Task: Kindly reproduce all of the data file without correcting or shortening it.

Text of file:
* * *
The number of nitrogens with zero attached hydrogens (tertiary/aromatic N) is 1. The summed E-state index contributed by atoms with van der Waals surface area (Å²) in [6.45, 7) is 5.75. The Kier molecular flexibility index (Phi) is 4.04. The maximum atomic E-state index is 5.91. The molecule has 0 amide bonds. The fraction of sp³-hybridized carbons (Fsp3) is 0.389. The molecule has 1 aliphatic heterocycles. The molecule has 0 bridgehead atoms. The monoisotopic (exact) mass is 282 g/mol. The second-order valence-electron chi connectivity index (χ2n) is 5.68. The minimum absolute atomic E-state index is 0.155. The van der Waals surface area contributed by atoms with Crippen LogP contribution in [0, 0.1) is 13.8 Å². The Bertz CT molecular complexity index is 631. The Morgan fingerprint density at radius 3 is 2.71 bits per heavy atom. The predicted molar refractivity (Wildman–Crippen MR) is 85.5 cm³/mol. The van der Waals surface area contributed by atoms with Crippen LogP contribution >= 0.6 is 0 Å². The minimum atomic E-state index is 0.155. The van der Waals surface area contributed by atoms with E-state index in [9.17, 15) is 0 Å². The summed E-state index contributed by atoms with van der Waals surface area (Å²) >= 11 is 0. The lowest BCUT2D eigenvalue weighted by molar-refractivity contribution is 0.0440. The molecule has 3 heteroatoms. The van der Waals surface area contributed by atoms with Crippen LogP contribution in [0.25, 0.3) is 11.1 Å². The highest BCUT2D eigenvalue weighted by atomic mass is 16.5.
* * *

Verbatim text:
The number of nitrogens with zero attached hydrogens (tertiary/aromatic N) is 1. The summed E-state index contributed by atoms with van der Waals surface area (Å²) in [6.45, 7) is 5.75. The Kier molecular flexibility index (Phi) is 4.04. The maximum atomic E-state index is 5.91. The molecule has 0 amide bonds. The fraction of sp³-hybridized carbons (Fsp3) is 0.389. The molecule has 1 aliphatic heterocycles. The molecule has 0 bridgehead atoms. The monoisotopic (exact) mass is 282 g/mol. The second-order valence-electron chi connectivity index (χ2n) is 5.68. The minimum absolute atomic E-state index is 0.155. The van der Waals surface area contributed by atoms with Crippen LogP contribution in [0, 0.1) is 13.8 Å². The Bertz CT molecular complexity index is 631. The Morgan fingerprint density at radius 3 is 2.71 bits per heavy atom. The predicted molar refractivity (Wildman–Crippen MR) is 85.5 cm³/mol. The van der Waals surface area contributed by atoms with Crippen LogP contribution >= 0.6 is 0 Å². The minimum atomic E-state index is 0.155. The van der Waals surface area contributed by atoms with E-state index in [9.17, 15) is 0 Å². The summed E-state index contributed by atoms with van der Waals surface area (Å²) >= 11 is 0. The lowest BCUT2D eigenvalue weighted by molar-refractivity contribution is 0.0440. The molecule has 3 heteroatoms. The van der Waals surface area contributed by atoms with Crippen LogP contribution in [0.25, 0.3) is 11.1 Å². The highest BCUT2D eigenvalue weighted by atomic mass is 16.5.